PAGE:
“We are all born with a natural drive inside us to create something.” This is the motivational message Rochelle Zonnenberg, a startup entrepreneur and founder of Hobby House Qatar, shares with all those who carry some kind of creative strain and want to follow their passion.
Rochelle, an Indian expatriate living in Qatar for 14 years, started her own company in 2017 as she wanted to do something of her own. “I have a degree in Mass Communications with major in advertising. I have earlier worked in the hospitality sector in Qatar. I got married and had a baby. That was the switch. I wanted to start something of my own. That was the trigger,” Rochelle said in an interview with Community.
Hobby House Qatar is a community-driven project. The business model is bringing people together in an artistic way. It is a creative and community event company.
“Our workshops provide the tools and knowledge to do art. We offer a unique environment that gives art space to breathe, flourish, and grow. Our mentors help the participants learn, enhance and excel at a skill while engaging with other talented artists and craft enthusiasts. The participants can choose to express themselves through different mediums, including water colours, calligraphy, macramé, embroidery, punch needle, cake decoration, gardening, mandala art and many more.
“We genuinely believe we do not create for others. We do not create to impress. We create, because we can. What if you do not know what you are supposed to create? The answer is quite simple. Just try something,” the art enthusiast said.
Rochelle, who comes from a family of artists and designers, believes art has been deep rooted in her since childhood. “I personally like to design by myself. There has always been a need in Doha to do something like this. I, however, did not have enough time to do this. With art and business activity, it is also a bit of women empowerment along with sustainability. People come to Doha and they do not know where to start from. We try to give them a common ground of interest. You could be a great computer engineer but you can also have good artistic skills. You can do both at one time. There is no need to excel in just one thing.”
Hobby House Qatar came into being because of Rochelle’s own needs. “I have been in Doha for a long time and did not find a good place where I could brush up my own artistic skills. There were courses for four to five weeks but it was difficult for me with children to go around the city. As a mother, I also need some time for myself. So, I started doing workshops with friends and people from the community. Everybody was so excited about it. The demand started increasing. I realised that it was a need of many people who wanted to express themselves artistically. The company is also a kind of community venture as well. We also support small startups.’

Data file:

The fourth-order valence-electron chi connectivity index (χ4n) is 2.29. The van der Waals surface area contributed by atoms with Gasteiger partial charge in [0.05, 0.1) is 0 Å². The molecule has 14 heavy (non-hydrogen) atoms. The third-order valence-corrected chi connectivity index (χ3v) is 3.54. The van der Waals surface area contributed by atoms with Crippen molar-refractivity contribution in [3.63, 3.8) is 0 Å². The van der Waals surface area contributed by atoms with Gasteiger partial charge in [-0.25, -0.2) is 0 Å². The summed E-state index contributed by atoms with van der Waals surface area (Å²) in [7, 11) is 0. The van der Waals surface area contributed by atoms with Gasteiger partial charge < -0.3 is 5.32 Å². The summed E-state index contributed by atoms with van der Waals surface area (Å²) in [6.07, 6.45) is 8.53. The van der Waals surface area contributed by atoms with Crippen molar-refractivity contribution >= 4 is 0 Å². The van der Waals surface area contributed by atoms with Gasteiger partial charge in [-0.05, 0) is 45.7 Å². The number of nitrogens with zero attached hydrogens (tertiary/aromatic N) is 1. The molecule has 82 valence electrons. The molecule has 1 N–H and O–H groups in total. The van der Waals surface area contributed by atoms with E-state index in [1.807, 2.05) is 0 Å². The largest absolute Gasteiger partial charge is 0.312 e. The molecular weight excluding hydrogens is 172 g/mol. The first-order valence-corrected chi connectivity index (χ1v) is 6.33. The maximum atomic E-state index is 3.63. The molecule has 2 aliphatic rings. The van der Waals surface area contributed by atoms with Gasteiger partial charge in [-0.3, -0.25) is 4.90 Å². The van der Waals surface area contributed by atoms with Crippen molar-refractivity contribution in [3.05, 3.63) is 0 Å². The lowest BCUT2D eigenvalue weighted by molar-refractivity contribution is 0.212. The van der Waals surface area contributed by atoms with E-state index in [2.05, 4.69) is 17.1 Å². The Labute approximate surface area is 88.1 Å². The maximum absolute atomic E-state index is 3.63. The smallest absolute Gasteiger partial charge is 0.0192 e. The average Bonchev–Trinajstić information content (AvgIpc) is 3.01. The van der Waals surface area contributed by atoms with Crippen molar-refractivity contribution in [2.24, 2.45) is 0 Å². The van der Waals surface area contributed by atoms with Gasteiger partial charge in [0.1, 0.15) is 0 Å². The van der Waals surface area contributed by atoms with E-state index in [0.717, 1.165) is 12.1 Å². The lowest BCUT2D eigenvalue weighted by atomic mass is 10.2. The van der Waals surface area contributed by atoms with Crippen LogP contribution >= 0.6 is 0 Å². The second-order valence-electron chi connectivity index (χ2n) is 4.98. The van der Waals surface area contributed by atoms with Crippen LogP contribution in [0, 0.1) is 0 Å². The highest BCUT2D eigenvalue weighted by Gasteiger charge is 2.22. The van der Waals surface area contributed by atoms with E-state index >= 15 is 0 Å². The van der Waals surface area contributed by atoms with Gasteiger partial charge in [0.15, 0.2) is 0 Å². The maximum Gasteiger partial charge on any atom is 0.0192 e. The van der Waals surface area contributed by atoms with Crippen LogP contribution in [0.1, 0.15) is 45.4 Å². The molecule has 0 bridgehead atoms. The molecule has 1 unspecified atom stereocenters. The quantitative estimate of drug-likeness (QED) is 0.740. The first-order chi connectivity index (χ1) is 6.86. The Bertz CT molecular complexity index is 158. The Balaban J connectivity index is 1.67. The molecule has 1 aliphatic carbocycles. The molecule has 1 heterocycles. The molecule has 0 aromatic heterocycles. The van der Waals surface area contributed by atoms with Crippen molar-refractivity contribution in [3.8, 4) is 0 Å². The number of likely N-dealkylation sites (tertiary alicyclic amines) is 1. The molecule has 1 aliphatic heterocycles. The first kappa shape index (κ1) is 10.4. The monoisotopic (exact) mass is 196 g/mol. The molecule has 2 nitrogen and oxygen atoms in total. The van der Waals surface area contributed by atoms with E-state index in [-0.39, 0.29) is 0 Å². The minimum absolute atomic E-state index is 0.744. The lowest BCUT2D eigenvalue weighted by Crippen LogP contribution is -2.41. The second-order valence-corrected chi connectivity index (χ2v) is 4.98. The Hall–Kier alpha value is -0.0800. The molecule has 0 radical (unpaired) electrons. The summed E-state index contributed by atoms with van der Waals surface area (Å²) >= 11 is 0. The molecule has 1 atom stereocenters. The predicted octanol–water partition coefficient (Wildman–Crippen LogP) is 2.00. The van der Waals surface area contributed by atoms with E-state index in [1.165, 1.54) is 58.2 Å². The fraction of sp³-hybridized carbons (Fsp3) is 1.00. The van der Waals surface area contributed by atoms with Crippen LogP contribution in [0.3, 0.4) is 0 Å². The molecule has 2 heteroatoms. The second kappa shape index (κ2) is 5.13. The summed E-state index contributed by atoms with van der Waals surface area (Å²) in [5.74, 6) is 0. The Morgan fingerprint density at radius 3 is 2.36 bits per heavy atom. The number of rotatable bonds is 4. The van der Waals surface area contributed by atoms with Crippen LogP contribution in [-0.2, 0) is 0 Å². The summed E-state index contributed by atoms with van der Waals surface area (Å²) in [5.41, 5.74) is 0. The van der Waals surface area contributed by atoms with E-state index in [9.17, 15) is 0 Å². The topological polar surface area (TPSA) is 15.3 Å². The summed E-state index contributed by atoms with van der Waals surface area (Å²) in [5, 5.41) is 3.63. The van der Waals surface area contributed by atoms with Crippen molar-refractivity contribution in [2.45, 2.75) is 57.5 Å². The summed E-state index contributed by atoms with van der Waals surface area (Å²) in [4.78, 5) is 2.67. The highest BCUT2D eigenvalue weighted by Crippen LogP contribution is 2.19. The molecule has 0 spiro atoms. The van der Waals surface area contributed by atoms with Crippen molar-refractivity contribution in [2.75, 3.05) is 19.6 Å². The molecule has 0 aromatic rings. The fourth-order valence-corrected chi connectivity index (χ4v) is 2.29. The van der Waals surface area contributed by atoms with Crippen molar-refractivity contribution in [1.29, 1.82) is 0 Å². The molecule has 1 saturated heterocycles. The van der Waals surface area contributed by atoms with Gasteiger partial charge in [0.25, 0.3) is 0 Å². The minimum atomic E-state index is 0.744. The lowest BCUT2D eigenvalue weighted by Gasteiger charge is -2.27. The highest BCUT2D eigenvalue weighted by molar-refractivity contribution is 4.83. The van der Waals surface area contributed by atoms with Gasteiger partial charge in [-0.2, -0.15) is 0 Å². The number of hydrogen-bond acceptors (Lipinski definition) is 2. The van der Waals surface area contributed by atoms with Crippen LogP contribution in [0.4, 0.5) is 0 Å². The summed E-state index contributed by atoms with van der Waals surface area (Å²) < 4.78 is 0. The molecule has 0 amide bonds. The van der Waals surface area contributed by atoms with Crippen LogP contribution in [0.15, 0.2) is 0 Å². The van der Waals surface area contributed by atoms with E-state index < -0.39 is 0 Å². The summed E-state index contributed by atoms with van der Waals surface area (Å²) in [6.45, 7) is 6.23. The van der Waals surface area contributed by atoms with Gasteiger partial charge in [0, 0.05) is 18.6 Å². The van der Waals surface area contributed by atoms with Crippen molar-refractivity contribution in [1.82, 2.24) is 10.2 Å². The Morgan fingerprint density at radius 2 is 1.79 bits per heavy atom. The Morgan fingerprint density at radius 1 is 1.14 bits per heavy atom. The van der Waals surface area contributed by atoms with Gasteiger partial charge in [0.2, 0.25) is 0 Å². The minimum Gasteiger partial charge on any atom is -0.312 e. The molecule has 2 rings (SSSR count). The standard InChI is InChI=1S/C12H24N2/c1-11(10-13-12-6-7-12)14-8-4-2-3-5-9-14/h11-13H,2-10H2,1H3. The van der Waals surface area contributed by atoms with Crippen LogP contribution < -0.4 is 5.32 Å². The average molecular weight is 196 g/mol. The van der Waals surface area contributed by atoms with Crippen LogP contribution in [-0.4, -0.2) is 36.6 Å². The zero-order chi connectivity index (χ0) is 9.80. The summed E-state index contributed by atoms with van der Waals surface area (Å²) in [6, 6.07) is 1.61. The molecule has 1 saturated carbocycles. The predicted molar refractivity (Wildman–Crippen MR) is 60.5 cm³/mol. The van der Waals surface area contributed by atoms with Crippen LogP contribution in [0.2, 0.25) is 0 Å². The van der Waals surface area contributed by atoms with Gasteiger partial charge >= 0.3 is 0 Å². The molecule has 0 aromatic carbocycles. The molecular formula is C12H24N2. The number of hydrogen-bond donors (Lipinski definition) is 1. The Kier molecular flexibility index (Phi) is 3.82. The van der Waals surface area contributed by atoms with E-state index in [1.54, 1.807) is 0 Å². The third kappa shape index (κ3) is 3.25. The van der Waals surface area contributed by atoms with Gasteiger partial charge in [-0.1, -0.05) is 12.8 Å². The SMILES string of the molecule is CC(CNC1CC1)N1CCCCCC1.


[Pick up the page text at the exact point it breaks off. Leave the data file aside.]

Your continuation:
The entrepreneur thinks that for a woman to be an entrepreneur, it depends on different dynamics. “As a mother, it depends on the dynamics that you have at your home such as how much support you have and how much time you can manage. If you are willing to do it, there is nothing that can stop you. It depends on what works for you as a mother and as a family. There is no easy way out anyway [smiles]. It is hard to be an entrepreneur and a mother.”
The expatriate entrepreneur lauds the country and the local community for being so accommodative. “There is demand. There is support. There is participation. People show up and they are very interested.
“There is respect for the kind of work I do in the community. It is a safe and secure atmosphere. You are just seen as someone bringing more to the country. You are accepted very well. This is in the DNA of some sort in Qatar.”
When asked how the startup helps her irrespective of financial gains, Rochelle said, “I have always been proactive for women empowerment. At a personal level, it is very motivational – satisfaction that no finances can give you. Our activities inculcate a sense of community among people. We make them sit with each other and share the experience of something that they love. Our mentors at the workshops are from all over the world. We are a melting pot at Hobby House Qatar.
“People from different countries and culture live in Qatar. In our workshops when a diverse gathering is involved in a creative activity, the participants are able to break down all the barriers. They share their different experiences with each other. The sharing also becomes a very unique experience. They just love commonness of art.”
The entrepreneur is upbeat about the feedback she gets from the participants. “We have been receiving very positive feedback. They love the idea to take some time off from their daily mundane work and indulge in creative activities.
“In our future works, we plan to focus more on women empowerment. We are also planning to make arrangements for the sale of the creative works. We want to give these women a chance to earn through their creativity. We are going to introduce ‘Do It Yourself’ projects.”
When it comes to women empowerment, Rochelle sees it as a part of the vision of Qatar. “All local Qatar women who come to our workshops are actually working women. There is a certain kind of encouragement for them to go out and work.
“For me, women empowerment is being able to make choices for yourself and not be defined by anybody else that what you need to be. It is to be able to choose for yourself the life you want to live.”
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